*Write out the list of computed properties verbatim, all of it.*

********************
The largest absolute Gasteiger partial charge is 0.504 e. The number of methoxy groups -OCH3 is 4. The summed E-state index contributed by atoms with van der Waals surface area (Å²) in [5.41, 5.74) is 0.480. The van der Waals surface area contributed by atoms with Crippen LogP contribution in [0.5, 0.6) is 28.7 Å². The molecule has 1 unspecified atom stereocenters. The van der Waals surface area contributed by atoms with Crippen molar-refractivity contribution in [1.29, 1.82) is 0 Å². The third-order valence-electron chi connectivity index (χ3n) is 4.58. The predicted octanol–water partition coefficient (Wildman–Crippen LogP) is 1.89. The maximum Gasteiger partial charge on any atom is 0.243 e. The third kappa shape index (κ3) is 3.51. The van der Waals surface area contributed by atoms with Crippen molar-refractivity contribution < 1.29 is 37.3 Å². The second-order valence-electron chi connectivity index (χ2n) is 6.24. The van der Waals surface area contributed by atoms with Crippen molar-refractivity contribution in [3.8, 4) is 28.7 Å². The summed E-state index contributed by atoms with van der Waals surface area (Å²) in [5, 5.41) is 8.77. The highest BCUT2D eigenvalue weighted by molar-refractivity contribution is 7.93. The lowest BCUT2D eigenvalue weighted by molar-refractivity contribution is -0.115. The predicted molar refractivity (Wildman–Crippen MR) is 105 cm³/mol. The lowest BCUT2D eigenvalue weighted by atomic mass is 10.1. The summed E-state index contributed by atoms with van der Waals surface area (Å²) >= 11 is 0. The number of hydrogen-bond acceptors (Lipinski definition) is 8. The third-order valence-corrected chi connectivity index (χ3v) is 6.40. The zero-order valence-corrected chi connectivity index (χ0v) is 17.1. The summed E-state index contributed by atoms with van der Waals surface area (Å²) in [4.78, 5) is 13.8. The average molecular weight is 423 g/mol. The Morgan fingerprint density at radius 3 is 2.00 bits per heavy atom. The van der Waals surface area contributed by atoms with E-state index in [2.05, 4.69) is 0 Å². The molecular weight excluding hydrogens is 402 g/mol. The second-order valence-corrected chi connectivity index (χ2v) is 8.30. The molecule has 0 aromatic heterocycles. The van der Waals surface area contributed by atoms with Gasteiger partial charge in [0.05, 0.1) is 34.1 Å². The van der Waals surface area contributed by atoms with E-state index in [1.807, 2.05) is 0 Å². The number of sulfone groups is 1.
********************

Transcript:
The largest absolute Gasteiger partial charge is 0.504 e. The number of methoxy groups -OCH3 is 4. The summed E-state index contributed by atoms with van der Waals surface area (Å²) in [5.41, 5.74) is 0.480. The van der Waals surface area contributed by atoms with Crippen LogP contribution in [0.5, 0.6) is 28.7 Å². The molecule has 1 unspecified atom stereocenters. The van der Waals surface area contributed by atoms with Crippen molar-refractivity contribution in [1.29, 1.82) is 0 Å². The third-order valence-electron chi connectivity index (χ3n) is 4.58. The predicted octanol–water partition coefficient (Wildman–Crippen LogP) is 1.89. The maximum Gasteiger partial charge on any atom is 0.243 e. The third kappa shape index (κ3) is 3.51. The van der Waals surface area contributed by atoms with Crippen molar-refractivity contribution < 1.29 is 37.3 Å². The second-order valence-electron chi connectivity index (χ2n) is 6.24. The van der Waals surface area contributed by atoms with Crippen molar-refractivity contribution in [3.8, 4) is 28.7 Å². The summed E-state index contributed by atoms with van der Waals surface area (Å²) in [5, 5.41) is 8.77. The highest BCUT2D eigenvalue weighted by molar-refractivity contribution is 7.93. The lowest BCUT2D eigenvalue weighted by molar-refractivity contribution is -0.115. The predicted molar refractivity (Wildman–Crippen MR) is 105 cm³/mol. The lowest BCUT2D eigenvalue weighted by atomic mass is 10.1. The summed E-state index contributed by atoms with van der Waals surface area (Å²) >= 11 is 0. The number of hydrogen-bond acceptors (Lipinski definition) is 8. The third-order valence-corrected chi connectivity index (χ3v) is 6.40. The zero-order valence-corrected chi connectivity index (χ0v) is 17.1. The summed E-state index contributed by atoms with van der Waals surface area (Å²) in [4.78, 5) is 13.8. The average molecular weight is 423 g/mol. The Morgan fingerprint density at radius 3 is 2.00 bits per heavy atom. The van der Waals surface area contributed by atoms with E-state index in [2.05, 4.69) is 0 Å². The molecular weight excluding hydrogens is 402 g/mol. The second-order valence-corrected chi connectivity index (χ2v) is 8.30. The molecule has 0 aromatic heterocycles. The van der Waals surface area contributed by atoms with Gasteiger partial charge in [0.05, 0.1) is 34.1 Å². The van der Waals surface area contributed by atoms with E-state index in [1.807, 2.05) is 0 Å². The number of sulfone groups is 1.